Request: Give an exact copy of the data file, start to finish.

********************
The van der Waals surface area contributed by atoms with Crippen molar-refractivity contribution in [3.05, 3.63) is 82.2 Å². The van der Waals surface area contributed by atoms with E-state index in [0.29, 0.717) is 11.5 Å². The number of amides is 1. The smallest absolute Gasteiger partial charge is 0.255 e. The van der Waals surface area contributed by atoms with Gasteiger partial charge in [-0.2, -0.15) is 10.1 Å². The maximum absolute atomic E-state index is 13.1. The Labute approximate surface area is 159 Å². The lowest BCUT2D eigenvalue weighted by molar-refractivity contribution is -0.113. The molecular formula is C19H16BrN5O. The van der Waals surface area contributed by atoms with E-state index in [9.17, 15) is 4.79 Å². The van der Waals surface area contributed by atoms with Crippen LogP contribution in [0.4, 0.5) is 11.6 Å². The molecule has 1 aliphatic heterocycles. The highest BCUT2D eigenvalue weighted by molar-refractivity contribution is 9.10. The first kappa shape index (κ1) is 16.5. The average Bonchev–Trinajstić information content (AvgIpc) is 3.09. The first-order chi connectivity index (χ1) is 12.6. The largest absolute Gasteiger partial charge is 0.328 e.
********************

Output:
The van der Waals surface area contributed by atoms with Crippen molar-refractivity contribution in [3.05, 3.63) is 82.2 Å². The van der Waals surface area contributed by atoms with E-state index in [0.29, 0.717) is 11.5 Å². The number of amides is 1. The smallest absolute Gasteiger partial charge is 0.255 e. The van der Waals surface area contributed by atoms with Gasteiger partial charge in [-0.2, -0.15) is 10.1 Å². The maximum absolute atomic E-state index is 13.1. The Labute approximate surface area is 159 Å². The lowest BCUT2D eigenvalue weighted by molar-refractivity contribution is -0.113. The molecular formula is C19H16BrN5O. The van der Waals surface area contributed by atoms with E-state index in [9.17, 15) is 4.79 Å². The van der Waals surface area contributed by atoms with Crippen LogP contribution in [0.4, 0.5) is 11.6 Å². The molecule has 1 aliphatic heterocycles. The highest BCUT2D eigenvalue weighted by molar-refractivity contribution is 9.10. The first kappa shape index (κ1) is 16.5. The average Bonchev–Trinajstić information content (AvgIpc) is 3.09. The first-order chi connectivity index (χ1) is 12.6. The largest absolute Gasteiger partial charge is 0.328 e.